4. It’s a very interesting view you have, an admirable one for sure. I think people are prematurely judgmental in a lot of cases. It’s an unfortunate reality of the world in which we live. I’m torn on the Sex Registry list issue. I’ve personally been a victim of a sex crime, but I never went to the police. The person who committed the crime against me is not on the registry. My sister was another victim. In her case, the police were involved, but there wasn’t enough evidence for a conviction, so it never went to trial. As a result, there’s another guy out there who’s not on the registry. The whole idea behind the registry is not to humiliate people. It was generated as a way to help other people feel ‘safer’ but what they don’t realize is that people aren’t born sex offenders and added to that list before ever committing a crime. The people on that list have, most of the time, been court ordered to complete therapy, and as you mentioned in your blog, this therapy has proven to be incredibly successful. That being said, the list is not going to go away. I would like to hope that the very idea of a list existing may just be what is preventing someone else from acting on their impulses. I can see the logic behind the creation of the list, yet I can see so many flaws in its existence. It’s just one of those things in life where there’s just no easy way to solve it.

  5. I had an acquaintance in college who was a registered sex offender. He was maybe a little socially "off" in some ways, but he was a nice enough guy who seemed to be trying to make the best of a bad situation and learning from the past. And while I wouldn't temp him by leaving him alone with a potential victim (something he wasn't legally allowed anyway), I also didn't constantly worry about what was going through his head every time a kid or hot girl was in sight. He made a terrible mistake which deserved no forgiveness, and he was paying for it. But how is anyone supposed to change if we keep shoving them back into the hole they're trying to emerge from (assuming they're trying)?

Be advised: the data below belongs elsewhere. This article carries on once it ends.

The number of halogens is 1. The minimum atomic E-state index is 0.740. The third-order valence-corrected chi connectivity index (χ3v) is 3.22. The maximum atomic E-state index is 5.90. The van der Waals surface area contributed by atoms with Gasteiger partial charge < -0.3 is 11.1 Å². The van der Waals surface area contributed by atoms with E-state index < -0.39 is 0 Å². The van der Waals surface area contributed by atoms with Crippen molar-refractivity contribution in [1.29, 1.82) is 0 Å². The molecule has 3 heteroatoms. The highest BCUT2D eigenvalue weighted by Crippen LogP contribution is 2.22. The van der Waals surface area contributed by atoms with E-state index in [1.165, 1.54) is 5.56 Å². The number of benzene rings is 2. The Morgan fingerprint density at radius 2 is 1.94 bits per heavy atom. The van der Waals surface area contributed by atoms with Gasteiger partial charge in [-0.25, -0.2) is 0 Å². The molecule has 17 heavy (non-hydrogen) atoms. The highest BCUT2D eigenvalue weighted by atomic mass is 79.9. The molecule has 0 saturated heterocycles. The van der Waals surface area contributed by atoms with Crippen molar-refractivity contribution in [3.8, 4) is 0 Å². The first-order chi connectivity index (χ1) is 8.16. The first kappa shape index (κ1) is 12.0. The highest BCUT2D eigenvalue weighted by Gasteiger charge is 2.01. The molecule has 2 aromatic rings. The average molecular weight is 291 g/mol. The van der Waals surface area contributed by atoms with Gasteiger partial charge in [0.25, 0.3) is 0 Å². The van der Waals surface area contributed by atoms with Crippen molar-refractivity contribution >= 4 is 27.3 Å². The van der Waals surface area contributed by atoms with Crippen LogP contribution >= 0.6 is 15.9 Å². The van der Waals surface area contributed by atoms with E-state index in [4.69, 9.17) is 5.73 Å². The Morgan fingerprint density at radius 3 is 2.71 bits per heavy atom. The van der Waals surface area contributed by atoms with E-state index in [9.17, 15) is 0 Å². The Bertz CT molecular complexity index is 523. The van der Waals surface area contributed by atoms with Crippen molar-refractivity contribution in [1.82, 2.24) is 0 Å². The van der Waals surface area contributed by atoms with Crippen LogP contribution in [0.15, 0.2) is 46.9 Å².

The safety of people in my neighborhood is important, and the security of children paramount, but there is no excuse for demonizing and mocking: just be informed, and be wise, and never, ever put the offender's "feelings" or "needs" above those of victims.

    Also, don't registries indicate offense levels? If some don't, they should. And they shouldn't water down the significance of being in a registry by putting someone in for mooning as a teen.

  6. I am sorry to say this but I strongly disagree with everything you said. Try walk in the shoes of those who was sexually assaulted. Those people who preyed on those young kids deserve to be listed on the registry for rest of their life. They chose to act upon their desire to do harms unto the others especially with children under of legal ages. They have no rights to privacy at all. Honestly, if I have my ways and I know many people who do want them to be killed and made examples to the public. That is when I support the idea of eye for eye, tooth for tooth. The idea apply to those who committed murders but again, most of murderers are hidden from the public and sitting on the death row.

    I personally have known several offenders and it's suffice to say that I am not their friends nor welcome them in my home anymore. It's same for people decided to use people as their punching bag.

    Because I know what it is like to be groped and massaged down in my area by older person plus what it felt like to be a punching bag...